Experts call for online ad revenue to be taxed

  • By Shelley Shan / Journalist

Google and Facebook should pay taxes on the advertising revenue they earn from using content produced by Taiwanese media, media experts said at an online press conference yesterday.

The government should also investigate whether the news media negotiated on unequal terms with these large international platforms, they said, adding that it should ask them to offer a reasonable amount of funding to support the creation of quality information content.

Google and Facebook collect around 80 percent of Taiwan’s digital advertising revenue, causing local media to lose more revenue than their counterparts in other countries, said National Chengchi University journalism professor Feng Chien-san (馮建 三), adding that funding available for information services across the nation has been reduced.

Fewer people want to be journalists because of the low salaries, he said.

“Taiwan has the freest environment in Asia for news media, but it cannot develop further due to a lack of resources. As such, we have seen a weakening of the democratic functioning of the media and less oversight of the powerful and powerful, ”Feng said.

As governments in other countries have used administrative, judicial and legislative means to charge the two tech giants for the use of news content, Feng said a better solution would be to impose a tax. on the advertising revenue they collected in Taiwan.

In addition to a corporate tax, some countries levy an additional tax on advertising revenue, he said.

Since the 1970s, Sweden has used advertising tax revenues to support news media development, while the Netherlands and South Korea have allocated part of audiovisual media advertising revenues to funding news media. , did he declare.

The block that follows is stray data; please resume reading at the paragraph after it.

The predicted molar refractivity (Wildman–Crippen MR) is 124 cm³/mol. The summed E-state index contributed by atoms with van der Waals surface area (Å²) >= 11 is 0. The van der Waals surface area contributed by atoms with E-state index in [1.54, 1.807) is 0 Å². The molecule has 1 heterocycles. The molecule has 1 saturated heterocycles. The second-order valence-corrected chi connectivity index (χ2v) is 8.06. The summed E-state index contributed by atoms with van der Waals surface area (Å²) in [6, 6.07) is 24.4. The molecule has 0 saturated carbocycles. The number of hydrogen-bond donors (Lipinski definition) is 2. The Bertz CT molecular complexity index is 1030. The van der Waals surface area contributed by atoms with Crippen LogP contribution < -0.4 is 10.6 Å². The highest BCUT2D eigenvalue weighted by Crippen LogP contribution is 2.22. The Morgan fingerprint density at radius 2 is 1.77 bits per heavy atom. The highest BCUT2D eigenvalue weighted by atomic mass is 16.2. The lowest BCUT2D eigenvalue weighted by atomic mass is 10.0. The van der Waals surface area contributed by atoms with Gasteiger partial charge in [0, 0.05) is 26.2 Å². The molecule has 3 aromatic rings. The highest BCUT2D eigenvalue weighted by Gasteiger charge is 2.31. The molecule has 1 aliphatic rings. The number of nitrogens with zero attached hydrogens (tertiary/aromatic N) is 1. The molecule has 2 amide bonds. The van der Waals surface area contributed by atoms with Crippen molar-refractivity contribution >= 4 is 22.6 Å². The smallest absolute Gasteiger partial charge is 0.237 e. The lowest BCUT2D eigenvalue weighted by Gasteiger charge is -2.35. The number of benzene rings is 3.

Taiwan could become the first country to impose a tax on advertising from these transnational platforms, Feng said.

Google is able to access a full set of user data through its Ad Manager system, but the data is not available to news editors, said Lin Chao-chen (林 照 真) professor at the National University Institute of Taiwan journalism.

“Under the cost-per-thousand rule, the news media in Taiwan can only earn NT $ 5-10 per thousand pageviews, and the price is much lower than in other countries,” he said. she declared.

In addition, publishers only receive 68% of ad revenue for displaying ads with Google AdSense for content, while their revenue share drops to 51% for using AdSense for search, said Linen.

However, Google also requires publishers to pay 20% of their ad revenue to media agents, making it the biggest recipient of digital ad revenue, she said.

Facebook, on the other hand, creates ad revenue through its “instant article” mechanism, allowing ads to appear at a faster rate, she said.

Ads are displayed while viewers read the news on Facebook, but Facebook is not required to pay to use the content, Lin said.

“Facebook doesn’t generate content, but it does make a profit from selling ads through content. News publishers do not know the number of ads sold by Facebook through its content, nor the total ad revenue. The platform does not reveal any of this information. It can easily change the algorithm to alter the data traffic, ”she said.

The two big platforms use big data and algorithms to decide what audiences see in the digital age, and people need to realize that content is not generated by the platforms themselves, a said Chen Ping-hung, professor at the Higher Institute of Mass Communication of the National Taiwan Normal University (陳炳宏) mentioned.

Experts also suggested that the government pay attention to “neighboring rights” legislation in Germany and France, as it may force platform operators to negotiate and pay media before they can use media content.

Comments will be moderated. Keep comments relevant to the article. Comments containing abusive and obscene language, personal attacks of any kind or promotion will be removed and the user banned. The final decision will be at the discretion of the Taipei Times.

Source link

Comments are closed.